Everyone has at one time suffered with the common cold. However, do you really know what the common cold is? If no, I am going to tell you what it is, and show you ways to battle it naturally. The common cold is an acute viral infection that affects the mucosal membranes lining the nose, throat, and larynx, and often those of the trachea and bronchi, producing generalized inflammation. More than one-hundred viruses have been implicated as causes of colds. The common cold can also be complicated by a secondary bacterial infection affecting the ears and sinuses.
What are the symptoms of the common cold?
Symptoms include a scratchy sore throat, followed by sneezing, nasal discharge, and melancholy one or two days after coming in contact with the virus. In adults, there is usually no fever, whereas infants and small children often have a fever over 100 degrees to 102 degrees Fahrenheit. Various combinations of laryngitis, hacking cough, tracheal inflammation, headache, chills, watery eyes, muscular aches, and temporary loss of smell and taste may be present to some degree. Normally the mucus discharge thickens throughout the course of a cold, but if the ears or sinuses begin to hurt and the mucus discharge is very thick, a secondary bacterial infection may be involved. The common cold usually ends in four to ten days.
What causes the common cold?
The viruses that are responsible for the common cold are all over the environment. Whether or not you catch the cold depends on vulnerability. The main causes of increased vulnerability are a weakening immune system due to poor dietary and living habits, and the buildup of toxins. vulnerability increases in the winter months when people eat heavier foods, exercise less, and spend more time indoors in poorly ventilated spaces with insufficient humidity and oxygen. In addition, the body’s natural defenses can be weakened by fatigue, stress, inhalation of noxious substances in the air, nasal allergies, and menstruation.
Homemade Cold Remedies
Echinacea – Helping the body fight colds and flu is this herb’s specialty. It stimulates white blood cell activity, increases the body’s production of antiviral substances such as interferon, and enhances the ability of immune cells to engulf and destroy invading microbes. When taken at the first sign of a cold, Echinacea lessens the duration and severity according to research. Although this herb is highly effective against the common cold, you should not use it for more than four weeks straight. The longer you use it, the more your body becomes accustomed, and it lessens the effectiveness against the cold virus.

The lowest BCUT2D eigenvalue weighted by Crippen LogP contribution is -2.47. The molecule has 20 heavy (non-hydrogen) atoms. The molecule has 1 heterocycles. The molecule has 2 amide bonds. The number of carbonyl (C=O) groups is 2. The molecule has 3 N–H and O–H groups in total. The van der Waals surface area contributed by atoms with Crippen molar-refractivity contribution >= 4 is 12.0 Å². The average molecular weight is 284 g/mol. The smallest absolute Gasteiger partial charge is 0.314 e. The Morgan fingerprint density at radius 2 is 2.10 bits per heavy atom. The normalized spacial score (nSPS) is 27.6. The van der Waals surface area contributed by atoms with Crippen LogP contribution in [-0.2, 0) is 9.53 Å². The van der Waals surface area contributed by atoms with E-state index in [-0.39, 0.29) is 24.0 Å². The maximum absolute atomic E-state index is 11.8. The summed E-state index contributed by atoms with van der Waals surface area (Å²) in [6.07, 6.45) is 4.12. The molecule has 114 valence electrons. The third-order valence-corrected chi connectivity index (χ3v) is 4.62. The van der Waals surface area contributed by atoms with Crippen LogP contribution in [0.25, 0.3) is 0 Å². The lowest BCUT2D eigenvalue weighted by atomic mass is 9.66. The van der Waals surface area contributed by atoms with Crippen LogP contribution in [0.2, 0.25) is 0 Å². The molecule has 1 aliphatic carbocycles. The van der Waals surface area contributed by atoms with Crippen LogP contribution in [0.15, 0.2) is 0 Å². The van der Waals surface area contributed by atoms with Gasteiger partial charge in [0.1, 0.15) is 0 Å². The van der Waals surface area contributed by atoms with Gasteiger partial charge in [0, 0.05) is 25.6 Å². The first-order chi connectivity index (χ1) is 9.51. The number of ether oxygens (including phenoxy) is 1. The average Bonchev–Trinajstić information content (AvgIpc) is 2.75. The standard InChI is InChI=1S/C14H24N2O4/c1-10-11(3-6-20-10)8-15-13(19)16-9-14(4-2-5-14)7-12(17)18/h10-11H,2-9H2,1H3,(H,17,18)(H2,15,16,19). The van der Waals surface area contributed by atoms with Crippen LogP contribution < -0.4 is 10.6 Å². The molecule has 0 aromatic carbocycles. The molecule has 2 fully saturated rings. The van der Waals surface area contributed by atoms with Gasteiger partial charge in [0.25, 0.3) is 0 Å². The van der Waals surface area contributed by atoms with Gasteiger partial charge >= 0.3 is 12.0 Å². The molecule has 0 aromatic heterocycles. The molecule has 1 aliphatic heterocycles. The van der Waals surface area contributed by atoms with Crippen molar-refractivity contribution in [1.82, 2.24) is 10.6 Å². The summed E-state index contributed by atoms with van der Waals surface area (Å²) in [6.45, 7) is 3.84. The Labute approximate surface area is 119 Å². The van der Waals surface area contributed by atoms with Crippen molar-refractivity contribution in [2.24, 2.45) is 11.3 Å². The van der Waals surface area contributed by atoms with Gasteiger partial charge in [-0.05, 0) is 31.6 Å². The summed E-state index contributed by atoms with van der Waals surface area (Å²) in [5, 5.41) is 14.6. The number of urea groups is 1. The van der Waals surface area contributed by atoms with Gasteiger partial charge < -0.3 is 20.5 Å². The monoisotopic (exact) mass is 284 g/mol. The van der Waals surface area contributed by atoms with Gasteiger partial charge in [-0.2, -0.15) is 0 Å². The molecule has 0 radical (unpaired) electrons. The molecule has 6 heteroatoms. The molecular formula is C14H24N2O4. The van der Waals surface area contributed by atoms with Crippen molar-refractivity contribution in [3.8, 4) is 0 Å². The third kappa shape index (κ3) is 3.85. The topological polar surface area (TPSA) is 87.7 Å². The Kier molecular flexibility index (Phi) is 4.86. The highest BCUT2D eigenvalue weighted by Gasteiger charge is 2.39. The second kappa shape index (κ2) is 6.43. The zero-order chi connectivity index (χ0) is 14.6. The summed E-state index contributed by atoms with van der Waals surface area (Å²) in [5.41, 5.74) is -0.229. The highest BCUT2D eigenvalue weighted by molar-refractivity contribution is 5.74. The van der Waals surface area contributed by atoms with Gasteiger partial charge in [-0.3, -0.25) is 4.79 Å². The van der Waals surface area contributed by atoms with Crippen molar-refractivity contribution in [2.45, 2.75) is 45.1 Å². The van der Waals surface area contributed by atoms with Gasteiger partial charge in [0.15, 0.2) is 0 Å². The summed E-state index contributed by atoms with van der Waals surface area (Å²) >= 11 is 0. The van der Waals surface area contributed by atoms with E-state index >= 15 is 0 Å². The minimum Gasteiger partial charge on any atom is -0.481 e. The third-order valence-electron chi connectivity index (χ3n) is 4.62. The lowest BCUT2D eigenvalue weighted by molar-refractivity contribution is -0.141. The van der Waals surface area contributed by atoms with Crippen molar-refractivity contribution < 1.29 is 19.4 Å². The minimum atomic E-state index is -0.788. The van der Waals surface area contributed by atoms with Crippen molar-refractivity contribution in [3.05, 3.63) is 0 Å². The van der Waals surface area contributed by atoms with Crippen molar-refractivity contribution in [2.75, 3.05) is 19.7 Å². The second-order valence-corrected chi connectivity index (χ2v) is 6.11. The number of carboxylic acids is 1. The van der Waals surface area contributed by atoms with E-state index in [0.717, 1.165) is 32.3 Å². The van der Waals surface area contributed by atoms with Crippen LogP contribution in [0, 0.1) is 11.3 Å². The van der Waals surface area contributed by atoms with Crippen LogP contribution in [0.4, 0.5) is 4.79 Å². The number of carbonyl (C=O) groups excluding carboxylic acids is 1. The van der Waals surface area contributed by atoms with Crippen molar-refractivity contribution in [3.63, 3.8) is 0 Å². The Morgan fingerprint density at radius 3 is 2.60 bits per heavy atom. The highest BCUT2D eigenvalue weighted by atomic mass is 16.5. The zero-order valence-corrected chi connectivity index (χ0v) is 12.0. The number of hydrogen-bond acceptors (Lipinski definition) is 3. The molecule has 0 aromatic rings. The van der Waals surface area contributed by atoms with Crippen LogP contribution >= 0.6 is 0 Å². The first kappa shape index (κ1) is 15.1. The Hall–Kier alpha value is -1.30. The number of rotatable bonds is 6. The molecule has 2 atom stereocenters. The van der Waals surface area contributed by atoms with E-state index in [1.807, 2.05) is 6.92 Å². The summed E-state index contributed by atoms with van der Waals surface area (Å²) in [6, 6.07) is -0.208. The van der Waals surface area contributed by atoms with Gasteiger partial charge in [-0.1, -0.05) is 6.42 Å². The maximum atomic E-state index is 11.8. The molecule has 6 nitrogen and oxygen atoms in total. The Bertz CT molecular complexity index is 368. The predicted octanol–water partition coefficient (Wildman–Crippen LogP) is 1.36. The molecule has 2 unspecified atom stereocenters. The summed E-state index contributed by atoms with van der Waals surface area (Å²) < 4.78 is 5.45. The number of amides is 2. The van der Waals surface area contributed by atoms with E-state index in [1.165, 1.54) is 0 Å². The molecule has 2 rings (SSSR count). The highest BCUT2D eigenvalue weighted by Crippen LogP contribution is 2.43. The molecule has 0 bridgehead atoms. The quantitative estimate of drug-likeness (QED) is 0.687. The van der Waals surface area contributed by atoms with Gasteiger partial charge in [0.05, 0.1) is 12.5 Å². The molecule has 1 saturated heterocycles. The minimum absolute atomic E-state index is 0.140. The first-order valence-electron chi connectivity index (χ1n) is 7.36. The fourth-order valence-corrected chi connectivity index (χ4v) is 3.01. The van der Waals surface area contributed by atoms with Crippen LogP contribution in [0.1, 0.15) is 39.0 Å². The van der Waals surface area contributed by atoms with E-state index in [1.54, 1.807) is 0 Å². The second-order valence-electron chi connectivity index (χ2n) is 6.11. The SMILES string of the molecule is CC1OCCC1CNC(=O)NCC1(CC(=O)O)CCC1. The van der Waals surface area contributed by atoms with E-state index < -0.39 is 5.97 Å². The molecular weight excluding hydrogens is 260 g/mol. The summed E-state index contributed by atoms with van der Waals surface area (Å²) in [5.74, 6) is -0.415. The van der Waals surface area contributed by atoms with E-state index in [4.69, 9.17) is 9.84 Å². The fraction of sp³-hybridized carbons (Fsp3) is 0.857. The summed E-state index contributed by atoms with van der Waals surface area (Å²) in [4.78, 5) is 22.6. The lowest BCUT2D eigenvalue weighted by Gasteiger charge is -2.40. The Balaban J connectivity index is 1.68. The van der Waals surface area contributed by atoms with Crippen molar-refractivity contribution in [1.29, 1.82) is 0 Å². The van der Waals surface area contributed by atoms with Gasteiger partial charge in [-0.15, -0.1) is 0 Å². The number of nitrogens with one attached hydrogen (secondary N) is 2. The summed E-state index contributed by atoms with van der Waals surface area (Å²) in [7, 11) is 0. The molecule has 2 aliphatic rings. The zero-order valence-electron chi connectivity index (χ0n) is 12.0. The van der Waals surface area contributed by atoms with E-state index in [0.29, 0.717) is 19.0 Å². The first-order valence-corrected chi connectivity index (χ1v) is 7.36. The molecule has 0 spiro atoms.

Astragalus – the Chinese have used this herb for centuries to boost the immune system. During cold and flu season, astragalus can be used long-term unlike Echinacea. According to many Chinese studies, this herb is very effective against the common cold. People who are highly vulnerable to colds and flu can greatly benefit from taking this herb.
Asian ginseng and Siberian ginseng – These two herbs have a strong reputation as overall health enhancer’s and immune-system rebuilders. This herb is also suited for long-term use.
Licorice root – This root stimulates the production of several types of immune cells and increases the body’s interferon production. It is also widely known to reduce inflammation.
Elderberry – Unlike many of the other remedies above, elderberry is probably the tastiest of them all. They contain compounds that inhibit the enzymes that flu viruses use to penetrate our cell membranes. There were many studies done on people who took elderberry extract at the onset of a cold, and the cold only lasted for two-three days.
Garlic – This herb is an immune booster and a microbe killer. Microbes that garlic kills include bacteria, yeast, parasites, and fungi. Some of garlic’s active ingredients are eliminated through our lungs, which puts garlic’s healing compounds where we need them most. During the cold and flu season, eat plenty of garlic, or its cousin the onion.
Lemon balm – This herb is used to fight a variety of bacteria and some viruses, including the parainfluenza virus.
Peppermint – Peppermint’s essential oil is one of the main ingredients in many major commercial products including nasal decongestants, throat lozenges, cough drops, chest rubs, and inhalants.
Ginger – Ginger is anti-inflammatory and analgesic. Ginger also helps you cough up mucus, while helping you stay warm.
Many people cannot tell the difference between the common cold and the flu. When someone has the cold, it mainly restricts itself to upper respiratory passages. However, the flu is a very different monster. The flu comes on quickly and produces an all-over sick feeling.
Here is tea you can make for the common cold and the flu:
This blend of herbs soothes the symptoms of the usual cold and flu symptoms. In addition, this blend also contains herbs that fight viruses and bacteria.
This makes 1 cup of tea blend:
¼ cup dried peppermint leaves
¼ cup dried lemon balm leaves
¼ cup dried elder flowers
¼ cup dried yarrow flowers
Store in an airtight jar away from light for up to a year.
To make one cup of tea:
1-2 teaspoons tea blend
½-one teaspoon fresh grated ginger (optional)
Lemon juice (optional)
Boil water, and then remove from heat — steep for five to ten minutes. Strain; add honey and/or lemon, if desired.
Here is another effective remedy for the cold and flu.
This blend has been used traditionally to boost immunity and lessen the discomfort of a cold or flu:
Two ¼ teaspoons Echinacea leaf
Two ¼ teaspoons elder flowers
Two ¼ teaspoons yarrow leaves and flowers
One ¼ teaspoons peppermint
3 cups water
Place all but the peppermint leaves in the water and simmer, covered, for ten to fifteen minutes. Remove from heat and add the peppermint. Steep, covered, for ten more minutes. Strain herbs and discard. Drink up to three cups of tea per day as needed. Store in the refrigerator for up to three days.